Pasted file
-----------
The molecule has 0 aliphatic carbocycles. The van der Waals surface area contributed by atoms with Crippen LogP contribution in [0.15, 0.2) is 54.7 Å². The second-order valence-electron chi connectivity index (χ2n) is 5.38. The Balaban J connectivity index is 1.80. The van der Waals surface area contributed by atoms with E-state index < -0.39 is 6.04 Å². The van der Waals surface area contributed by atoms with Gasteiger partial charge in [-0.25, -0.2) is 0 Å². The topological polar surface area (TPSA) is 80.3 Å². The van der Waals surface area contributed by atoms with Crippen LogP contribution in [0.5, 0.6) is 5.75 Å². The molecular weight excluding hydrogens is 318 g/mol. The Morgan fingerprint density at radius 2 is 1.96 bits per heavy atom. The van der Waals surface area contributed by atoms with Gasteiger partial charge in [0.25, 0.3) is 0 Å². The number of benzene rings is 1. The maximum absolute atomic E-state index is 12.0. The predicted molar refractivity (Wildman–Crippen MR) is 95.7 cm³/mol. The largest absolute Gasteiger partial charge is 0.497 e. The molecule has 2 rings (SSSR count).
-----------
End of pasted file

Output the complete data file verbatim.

The molecule has 0 aliphatic carbocycles. The van der Waals surface area contributed by atoms with Crippen LogP contribution in [0.15, 0.2) is 54.7 Å². The second-order valence-electron chi connectivity index (χ2n) is 5.38. The Balaban J connectivity index is 1.80. The van der Waals surface area contributed by atoms with E-state index < -0.39 is 6.04 Å². The van der Waals surface area contributed by atoms with Gasteiger partial charge in [-0.25, -0.2) is 0 Å². The topological polar surface area (TPSA) is 80.3 Å². The van der Waals surface area contributed by atoms with Crippen LogP contribution in [0.5, 0.6) is 5.75 Å². The molecular weight excluding hydrogens is 318 g/mol. The Morgan fingerprint density at radius 2 is 1.96 bits per heavy atom. The van der Waals surface area contributed by atoms with Gasteiger partial charge in [0.25, 0.3) is 0 Å². The number of benzene rings is 1. The maximum absolute atomic E-state index is 12.0. The predicted molar refractivity (Wildman–Crippen MR) is 95.7 cm³/mol. The largest absolute Gasteiger partial charge is 0.497 e. The molecule has 2 rings (SSSR count).